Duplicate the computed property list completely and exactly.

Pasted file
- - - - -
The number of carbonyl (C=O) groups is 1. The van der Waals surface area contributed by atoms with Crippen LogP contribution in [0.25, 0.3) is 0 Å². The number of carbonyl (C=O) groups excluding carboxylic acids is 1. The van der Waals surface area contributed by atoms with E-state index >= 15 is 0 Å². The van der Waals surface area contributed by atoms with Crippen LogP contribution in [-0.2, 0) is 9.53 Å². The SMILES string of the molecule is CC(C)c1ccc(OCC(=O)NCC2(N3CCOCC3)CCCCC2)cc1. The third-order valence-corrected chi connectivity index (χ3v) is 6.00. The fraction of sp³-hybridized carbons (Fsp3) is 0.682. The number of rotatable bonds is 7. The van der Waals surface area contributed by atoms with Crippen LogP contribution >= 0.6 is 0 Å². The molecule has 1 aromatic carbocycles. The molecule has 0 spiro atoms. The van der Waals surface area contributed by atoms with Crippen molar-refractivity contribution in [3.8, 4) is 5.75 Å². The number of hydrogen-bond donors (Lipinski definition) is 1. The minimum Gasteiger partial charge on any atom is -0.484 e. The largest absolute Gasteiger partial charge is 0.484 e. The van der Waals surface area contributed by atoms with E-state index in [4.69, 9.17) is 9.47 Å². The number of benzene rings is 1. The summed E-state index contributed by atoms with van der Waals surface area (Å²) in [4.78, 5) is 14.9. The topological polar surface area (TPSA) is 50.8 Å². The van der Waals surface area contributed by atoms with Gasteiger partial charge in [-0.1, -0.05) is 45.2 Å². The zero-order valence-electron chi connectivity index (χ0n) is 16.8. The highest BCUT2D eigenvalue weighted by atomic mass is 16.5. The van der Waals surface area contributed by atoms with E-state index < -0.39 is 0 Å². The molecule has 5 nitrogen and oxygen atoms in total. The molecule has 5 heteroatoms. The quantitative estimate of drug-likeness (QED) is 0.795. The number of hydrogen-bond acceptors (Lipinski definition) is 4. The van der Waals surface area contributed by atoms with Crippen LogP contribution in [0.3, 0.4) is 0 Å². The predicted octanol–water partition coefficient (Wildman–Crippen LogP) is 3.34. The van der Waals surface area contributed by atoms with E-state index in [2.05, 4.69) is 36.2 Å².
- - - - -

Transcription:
The number of carbonyl (C=O) groups is 1. The van der Waals surface area contributed by atoms with Crippen LogP contribution in [0.25, 0.3) is 0 Å². The number of carbonyl (C=O) groups excluding carboxylic acids is 1. The van der Waals surface area contributed by atoms with E-state index >= 15 is 0 Å². The van der Waals surface area contributed by atoms with Crippen LogP contribution in [-0.2, 0) is 9.53 Å². The SMILES string of the molecule is CC(C)c1ccc(OCC(=O)NCC2(N3CCOCC3)CCCCC2)cc1. The third-order valence-corrected chi connectivity index (χ3v) is 6.00. The fraction of sp³-hybridized carbons (Fsp3) is 0.682. The number of rotatable bonds is 7. The van der Waals surface area contributed by atoms with Crippen LogP contribution >= 0.6 is 0 Å². The molecule has 1 aromatic carbocycles. The molecule has 0 spiro atoms. The van der Waals surface area contributed by atoms with Crippen molar-refractivity contribution in [3.8, 4) is 5.75 Å². The number of hydrogen-bond donors (Lipinski definition) is 1. The minimum Gasteiger partial charge on any atom is -0.484 e. The largest absolute Gasteiger partial charge is 0.484 e. The van der Waals surface area contributed by atoms with E-state index in [4.69, 9.17) is 9.47 Å². The number of benzene rings is 1. The summed E-state index contributed by atoms with van der Waals surface area (Å²) in [4.78, 5) is 14.9. The topological polar surface area (TPSA) is 50.8 Å². The van der Waals surface area contributed by atoms with Gasteiger partial charge in [-0.1, -0.05) is 45.2 Å². The zero-order valence-electron chi connectivity index (χ0n) is 16.8. The highest BCUT2D eigenvalue weighted by atomic mass is 16.5. The van der Waals surface area contributed by atoms with E-state index < -0.39 is 0 Å². The molecule has 5 nitrogen and oxygen atoms in total. The molecule has 5 heteroatoms. The quantitative estimate of drug-likeness (QED) is 0.795. The number of hydrogen-bond acceptors (Lipinski definition) is 4. The van der Waals surface area contributed by atoms with Crippen LogP contribution in [0.3, 0.4) is 0 Å². The predicted octanol–water partition coefficient (Wildman–Crippen LogP) is 3.34. The van der Waals surface area contributed by atoms with E-state index in [2.05, 4.69) is 36.2 Å².